radio was great when there was one owner per station - Page 9
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Thread: radio was great when there was one owner per station

  1. #81
    Quote Originally Posted by AbrahamJSimpson View Post
    Or that we don't have a successful horse-and-buggy dealership because someone isn't willing to take a risk.
    The Amish community would disagree (and staying on the Pennsylvania / Philadelphia theme here).

    https://www.popularmechanics.com/car...build-a-buggy/

    Alright guys, had enough insight for the week. Catch you another time.
    Celebrating 63 Years of Rock & Roll Memories!

  2. #82
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    Quote Originally Posted by oldies76 View Post
    Rewinding the clock means......DJ's that were more personal and cared about their listeners more,
    We have those, in morning shows. Listeners tell us incessantly that they generally don't want a lot of talk later in the day.

    Radio used to be many people's contact with the outside world. "Your friend on the radio". We have social media for that now.

    memorable music presentations,
    If you mean "specials" those were created to get diarykeepers to write things down. Not so in PPM. In fact, often counterproductive as you give listeners what they did not come to you for.

    actual requests
    Except for rare special occasions and instances, we have not really done requests since the 60's.

    The father of Top 40, way back in early '64, told me that "owning a telephone does not make a listener into a program director". I went on to beat nearly 40 other stations in my market by following that kind of advice.

    and satisfying the listeners with the perception that you actually cared, instead of saying today, "Oh, we'll try to get that on for you, if we even have it", when in fact they never would because the song wasn't on the rotation for the day.
    We care about all our listeners, not just one with a phone or a texting account.

    Fact: stations that play the "right" music don't get requests. In the instances where I have had large market stations with 20 shares or more, the phone practically never rang. In fact, the only times we got requests turned out, upon questioning, to be "fan club" members or a particular artist or people paid by the record label.

    Not to mention, great jingles and bumpers
    The first station I was associated with that did not play jingles at all was Y-100 back around 1980 in Miami. They were #1, and the best sounding radio station I think I ever, ever heard. Anywhere.

    Jingles have a place, in some formats. But they are not the end-all of programming.

    and the music.......oh, the music! Methods that can be utilized today with the "newer" classic hits being played today. You keep your listeners by listening to them.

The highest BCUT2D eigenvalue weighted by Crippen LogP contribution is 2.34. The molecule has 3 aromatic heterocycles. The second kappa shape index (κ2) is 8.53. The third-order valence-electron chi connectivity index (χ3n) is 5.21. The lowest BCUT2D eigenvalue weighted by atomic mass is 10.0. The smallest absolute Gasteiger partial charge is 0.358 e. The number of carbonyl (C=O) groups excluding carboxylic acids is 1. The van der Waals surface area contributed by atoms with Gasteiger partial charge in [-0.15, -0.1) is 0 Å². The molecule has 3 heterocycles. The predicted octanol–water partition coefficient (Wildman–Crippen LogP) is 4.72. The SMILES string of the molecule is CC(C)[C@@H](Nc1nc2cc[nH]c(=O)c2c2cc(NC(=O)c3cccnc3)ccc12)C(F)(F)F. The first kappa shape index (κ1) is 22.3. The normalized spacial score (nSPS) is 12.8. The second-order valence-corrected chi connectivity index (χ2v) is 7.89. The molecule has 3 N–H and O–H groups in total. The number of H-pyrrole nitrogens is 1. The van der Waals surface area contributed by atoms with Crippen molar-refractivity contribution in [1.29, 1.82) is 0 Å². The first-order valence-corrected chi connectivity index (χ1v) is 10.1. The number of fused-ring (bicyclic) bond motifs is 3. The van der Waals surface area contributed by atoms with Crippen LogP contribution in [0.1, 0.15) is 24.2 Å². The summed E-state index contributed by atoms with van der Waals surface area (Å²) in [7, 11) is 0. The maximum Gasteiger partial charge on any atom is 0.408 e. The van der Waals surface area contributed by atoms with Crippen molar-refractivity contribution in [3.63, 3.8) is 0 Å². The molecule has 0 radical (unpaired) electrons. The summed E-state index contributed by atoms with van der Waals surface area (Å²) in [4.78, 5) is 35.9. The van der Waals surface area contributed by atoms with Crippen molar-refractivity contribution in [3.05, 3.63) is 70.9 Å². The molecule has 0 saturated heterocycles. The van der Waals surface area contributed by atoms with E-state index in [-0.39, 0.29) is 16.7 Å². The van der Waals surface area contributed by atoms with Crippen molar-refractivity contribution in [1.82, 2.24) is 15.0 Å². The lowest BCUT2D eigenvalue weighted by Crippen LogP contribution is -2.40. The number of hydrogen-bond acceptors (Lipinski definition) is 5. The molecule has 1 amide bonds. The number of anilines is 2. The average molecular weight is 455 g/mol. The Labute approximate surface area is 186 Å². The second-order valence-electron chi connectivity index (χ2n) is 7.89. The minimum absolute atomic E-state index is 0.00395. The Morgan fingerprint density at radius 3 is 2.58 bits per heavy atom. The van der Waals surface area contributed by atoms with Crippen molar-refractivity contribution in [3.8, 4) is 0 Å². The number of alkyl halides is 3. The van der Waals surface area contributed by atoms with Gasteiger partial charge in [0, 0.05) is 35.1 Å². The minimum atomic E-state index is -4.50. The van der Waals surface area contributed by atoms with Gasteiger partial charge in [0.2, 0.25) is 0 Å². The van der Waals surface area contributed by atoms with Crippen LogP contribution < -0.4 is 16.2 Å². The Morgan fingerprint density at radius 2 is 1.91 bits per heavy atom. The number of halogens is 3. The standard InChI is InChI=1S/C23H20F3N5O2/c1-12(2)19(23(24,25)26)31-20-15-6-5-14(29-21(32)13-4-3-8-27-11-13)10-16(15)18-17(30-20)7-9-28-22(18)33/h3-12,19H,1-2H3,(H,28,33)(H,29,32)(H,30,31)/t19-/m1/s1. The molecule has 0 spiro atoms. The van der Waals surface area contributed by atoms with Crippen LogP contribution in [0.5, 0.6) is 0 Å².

Big stations... successful stations... regularly consult with listeners about the music they play. If a song is played, it is for sound reasons. And if one is not played, it is because it would damage listening levels.

    Once again, I will reference the motto given by KFXM 98.3, near Lancaster, California on their webpage.

    "We do not have consultants to tell us what to play.
    We answer to a higher authority;
    The Listener"
    Actually, they do no research and play the songs that the owner wants to play. KFXM is a hobby station, an LPFM. While it is nicely done for what it is, they only have about 15,000 persons in their 60 dbu contour in a market of 13,600,000 persons.
    www.americanradiohistory.com
    Broadcasting Magazine and Yearbooks, Billboard, Cash Box, R&R, Record World, Music & Media, Audio, Television/Radio Age, R&R, Duncan's American Radio, Popular Electronics, Studio Sound, Broadcast Engineering, db, and more.

  3. #83

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    And something else I wanted to share...My own engineer advised me not to play every song that's on a particular CD. Just because one may like all the songs on that recording, doesn't mean he'll get to play them all. More food for thought.

    Dan <><

    P.S. The classic hits stations are doing their jobs right. They're playing those songs that test and still perform well. Over time, these stations will have to update their playlists again, if they want to remain on the air. (Adding more tunes from the early 2000s, if they haven't already)
    Owner, Operator and All Around Guy for WPJB-LP, Jesus Radio 93.3 FM, Selma
    Resident Music Director for WPJN Clanton

  4. #84
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    Quote Originally Posted by oldies76 View Post

    And vinyl records are making a large comeback. Things do indeed cycle, and its a good thing.
    Large? Give me a break.